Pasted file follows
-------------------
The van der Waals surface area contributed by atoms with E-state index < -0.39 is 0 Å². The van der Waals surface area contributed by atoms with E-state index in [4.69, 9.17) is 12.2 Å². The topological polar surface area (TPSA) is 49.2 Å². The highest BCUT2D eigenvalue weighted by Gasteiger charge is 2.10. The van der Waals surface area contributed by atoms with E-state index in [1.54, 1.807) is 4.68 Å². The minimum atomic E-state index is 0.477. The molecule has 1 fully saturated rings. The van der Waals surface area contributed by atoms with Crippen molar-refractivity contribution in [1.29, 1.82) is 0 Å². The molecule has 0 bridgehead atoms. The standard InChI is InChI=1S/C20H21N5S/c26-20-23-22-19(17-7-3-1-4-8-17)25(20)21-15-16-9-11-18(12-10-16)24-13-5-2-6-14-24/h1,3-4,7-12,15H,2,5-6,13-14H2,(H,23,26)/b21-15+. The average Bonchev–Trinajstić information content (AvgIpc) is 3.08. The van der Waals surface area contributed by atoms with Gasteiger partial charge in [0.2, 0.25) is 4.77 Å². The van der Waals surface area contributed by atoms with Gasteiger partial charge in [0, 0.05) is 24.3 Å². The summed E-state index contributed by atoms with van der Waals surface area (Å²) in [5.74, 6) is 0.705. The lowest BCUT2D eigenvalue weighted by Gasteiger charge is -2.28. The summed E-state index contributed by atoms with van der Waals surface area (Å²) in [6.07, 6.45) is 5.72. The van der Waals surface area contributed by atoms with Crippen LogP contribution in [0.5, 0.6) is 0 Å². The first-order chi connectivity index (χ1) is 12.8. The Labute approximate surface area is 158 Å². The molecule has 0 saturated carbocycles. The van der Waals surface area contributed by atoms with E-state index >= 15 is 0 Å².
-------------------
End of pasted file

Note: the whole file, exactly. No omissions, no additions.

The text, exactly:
The van der Waals surface area contributed by atoms with E-state index < -0.39 is 0 Å². The van der Waals surface area contributed by atoms with E-state index in [4.69, 9.17) is 12.2 Å². The topological polar surface area (TPSA) is 49.2 Å². The highest BCUT2D eigenvalue weighted by Gasteiger charge is 2.10. The van der Waals surface area contributed by atoms with E-state index in [1.54, 1.807) is 4.68 Å². The minimum atomic E-state index is 0.477. The molecule has 1 fully saturated rings. The van der Waals surface area contributed by atoms with Crippen molar-refractivity contribution in [1.29, 1.82) is 0 Å². The molecule has 0 bridgehead atoms. The standard InChI is InChI=1S/C20H21N5S/c26-20-23-22-19(17-7-3-1-4-8-17)25(20)21-15-16-9-11-18(12-10-16)24-13-5-2-6-14-24/h1,3-4,7-12,15H,2,5-6,13-14H2,(H,23,26)/b21-15+. The average Bonchev–Trinajstić information content (AvgIpc) is 3.08. The van der Waals surface area contributed by atoms with Gasteiger partial charge in [0.2, 0.25) is 4.77 Å². The van der Waals surface area contributed by atoms with Gasteiger partial charge in [0, 0.05) is 24.3 Å². The summed E-state index contributed by atoms with van der Waals surface area (Å²) in [5.74, 6) is 0.705. The lowest BCUT2D eigenvalue weighted by Gasteiger charge is -2.28. The summed E-state index contributed by atoms with van der Waals surface area (Å²) in [6.07, 6.45) is 5.72. The van der Waals surface area contributed by atoms with Crippen LogP contribution in [0.5, 0.6) is 0 Å². The first-order chi connectivity index (χ1) is 12.8. The Labute approximate surface area is 158 Å². The molecule has 0 saturated carbocycles. The van der Waals surface area contributed by atoms with E-state index >= 15 is 0 Å².